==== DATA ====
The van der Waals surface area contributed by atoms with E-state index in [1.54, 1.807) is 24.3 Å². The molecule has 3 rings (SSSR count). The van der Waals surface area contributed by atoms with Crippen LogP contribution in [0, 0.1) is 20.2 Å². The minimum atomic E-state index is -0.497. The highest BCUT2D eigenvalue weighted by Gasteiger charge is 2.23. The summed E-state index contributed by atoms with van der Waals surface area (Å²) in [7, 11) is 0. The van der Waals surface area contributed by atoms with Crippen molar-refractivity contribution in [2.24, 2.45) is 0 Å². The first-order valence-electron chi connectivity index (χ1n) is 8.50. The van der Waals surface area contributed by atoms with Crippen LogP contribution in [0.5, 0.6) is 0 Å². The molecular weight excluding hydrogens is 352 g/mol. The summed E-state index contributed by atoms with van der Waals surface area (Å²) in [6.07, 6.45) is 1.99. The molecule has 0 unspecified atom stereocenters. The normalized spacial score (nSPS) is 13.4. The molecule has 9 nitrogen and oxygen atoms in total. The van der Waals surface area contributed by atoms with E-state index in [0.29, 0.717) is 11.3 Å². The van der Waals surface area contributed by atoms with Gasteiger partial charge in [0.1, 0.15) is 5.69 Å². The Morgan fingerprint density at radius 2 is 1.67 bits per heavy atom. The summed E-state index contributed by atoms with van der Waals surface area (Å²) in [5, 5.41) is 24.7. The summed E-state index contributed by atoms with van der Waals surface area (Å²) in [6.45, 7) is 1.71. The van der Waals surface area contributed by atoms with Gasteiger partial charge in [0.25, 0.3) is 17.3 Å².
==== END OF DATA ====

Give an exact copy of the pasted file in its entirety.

The van der Waals surface area contributed by atoms with E-state index in [1.54, 1.807) is 24.3 Å². The molecule has 3 rings (SSSR count). The van der Waals surface area contributed by atoms with Crippen LogP contribution in [0, 0.1) is 20.2 Å². The minimum atomic E-state index is -0.497. The highest BCUT2D eigenvalue weighted by Gasteiger charge is 2.23. The summed E-state index contributed by atoms with van der Waals surface area (Å²) in [7, 11) is 0. The van der Waals surface area contributed by atoms with Crippen molar-refractivity contribution in [2.24, 2.45) is 0 Å². The first-order valence-electron chi connectivity index (χ1n) is 8.50. The van der Waals surface area contributed by atoms with Crippen LogP contribution in [0.5, 0.6) is 0 Å². The molecular weight excluding hydrogens is 352 g/mol. The summed E-state index contributed by atoms with van der Waals surface area (Å²) in [6.07, 6.45) is 1.99. The molecule has 0 unspecified atom stereocenters. The normalized spacial score (nSPS) is 13.4. The molecule has 9 nitrogen and oxygen atoms in total. The van der Waals surface area contributed by atoms with E-state index in [0.29, 0.717) is 11.3 Å². The van der Waals surface area contributed by atoms with Gasteiger partial charge in [0.1, 0.15) is 5.69 Å². The Morgan fingerprint density at radius 2 is 1.67 bits per heavy atom. The summed E-state index contributed by atoms with van der Waals surface area (Å²) in [5, 5.41) is 24.7. The summed E-state index contributed by atoms with van der Waals surface area (Å²) in [6.45, 7) is 1.71. The van der Waals surface area contributed by atoms with Gasteiger partial charge in [0.25, 0.3) is 17.3 Å².